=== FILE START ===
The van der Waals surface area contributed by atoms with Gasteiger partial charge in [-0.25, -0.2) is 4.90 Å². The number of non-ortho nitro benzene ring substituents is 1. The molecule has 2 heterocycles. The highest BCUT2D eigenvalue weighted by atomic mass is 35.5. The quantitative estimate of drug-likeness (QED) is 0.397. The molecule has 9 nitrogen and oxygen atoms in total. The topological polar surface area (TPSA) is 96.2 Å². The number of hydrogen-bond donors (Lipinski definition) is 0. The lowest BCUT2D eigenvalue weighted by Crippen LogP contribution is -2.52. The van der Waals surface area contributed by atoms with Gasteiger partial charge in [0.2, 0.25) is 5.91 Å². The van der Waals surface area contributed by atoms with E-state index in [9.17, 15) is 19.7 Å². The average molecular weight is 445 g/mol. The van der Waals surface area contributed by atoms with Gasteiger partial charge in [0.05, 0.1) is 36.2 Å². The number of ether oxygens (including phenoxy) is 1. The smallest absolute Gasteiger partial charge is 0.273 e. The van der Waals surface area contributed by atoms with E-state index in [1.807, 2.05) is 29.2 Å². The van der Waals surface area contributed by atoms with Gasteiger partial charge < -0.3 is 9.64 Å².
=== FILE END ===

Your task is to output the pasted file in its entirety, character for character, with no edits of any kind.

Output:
The van der Waals surface area contributed by atoms with Gasteiger partial charge in [-0.25, -0.2) is 4.90 Å². The number of non-ortho nitro benzene ring substituents is 1. The molecule has 2 heterocycles. The highest BCUT2D eigenvalue weighted by atomic mass is 35.5. The quantitative estimate of drug-likeness (QED) is 0.397. The molecule has 9 nitrogen and oxygen atoms in total. The topological polar surface area (TPSA) is 96.2 Å². The number of hydrogen-bond donors (Lipinski definition) is 0. The lowest BCUT2D eigenvalue weighted by Crippen LogP contribution is -2.52. The van der Waals surface area contributed by atoms with Gasteiger partial charge in [0.2, 0.25) is 5.91 Å². The van der Waals surface area contributed by atoms with E-state index in [9.17, 15) is 19.7 Å². The average molecular weight is 445 g/mol. The van der Waals surface area contributed by atoms with Gasteiger partial charge in [0.05, 0.1) is 36.2 Å². The number of ether oxygens (including phenoxy) is 1. The smallest absolute Gasteiger partial charge is 0.273 e. The van der Waals surface area contributed by atoms with E-state index in [1.807, 2.05) is 29.2 Å². The van der Waals surface area contributed by atoms with Gasteiger partial charge < -0.3 is 9.64 Å².